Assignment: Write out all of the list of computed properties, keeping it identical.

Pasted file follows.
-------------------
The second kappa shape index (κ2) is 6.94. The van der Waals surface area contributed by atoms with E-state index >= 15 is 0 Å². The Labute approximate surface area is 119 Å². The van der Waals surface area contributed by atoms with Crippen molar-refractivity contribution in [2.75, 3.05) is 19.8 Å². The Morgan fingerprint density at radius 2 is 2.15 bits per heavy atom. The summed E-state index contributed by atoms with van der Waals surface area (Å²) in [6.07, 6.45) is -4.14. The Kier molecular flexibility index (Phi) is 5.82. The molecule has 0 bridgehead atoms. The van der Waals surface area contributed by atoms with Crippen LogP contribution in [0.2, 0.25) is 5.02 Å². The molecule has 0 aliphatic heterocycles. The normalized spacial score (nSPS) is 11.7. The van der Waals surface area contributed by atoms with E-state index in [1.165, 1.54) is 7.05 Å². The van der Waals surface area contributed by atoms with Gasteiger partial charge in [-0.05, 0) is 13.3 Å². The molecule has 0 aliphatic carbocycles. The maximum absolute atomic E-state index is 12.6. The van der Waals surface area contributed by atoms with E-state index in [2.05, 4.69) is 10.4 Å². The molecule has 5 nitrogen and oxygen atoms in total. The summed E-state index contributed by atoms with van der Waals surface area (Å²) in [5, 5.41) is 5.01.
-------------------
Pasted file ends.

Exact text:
The second kappa shape index (κ2) is 6.94. The van der Waals surface area contributed by atoms with E-state index >= 15 is 0 Å². The Labute approximate surface area is 119 Å². The van der Waals surface area contributed by atoms with Crippen molar-refractivity contribution in [2.75, 3.05) is 19.8 Å². The Morgan fingerprint density at radius 2 is 2.15 bits per heavy atom. The summed E-state index contributed by atoms with van der Waals surface area (Å²) in [6.07, 6.45) is -4.14. The Kier molecular flexibility index (Phi) is 5.82. The molecule has 0 bridgehead atoms. The van der Waals surface area contributed by atoms with Crippen LogP contribution in [0.2, 0.25) is 5.02 Å². The molecule has 0 aliphatic heterocycles. The normalized spacial score (nSPS) is 11.7. The van der Waals surface area contributed by atoms with E-state index in [1.165, 1.54) is 7.05 Å². The van der Waals surface area contributed by atoms with Gasteiger partial charge in [-0.05, 0) is 13.3 Å². The molecule has 0 aliphatic carbocycles. The maximum absolute atomic E-state index is 12.6. The van der Waals surface area contributed by atoms with E-state index in [2.05, 4.69) is 10.4 Å². The molecule has 5 nitrogen and oxygen atoms in total. The summed E-state index contributed by atoms with van der Waals surface area (Å²) in [5, 5.41) is 5.01.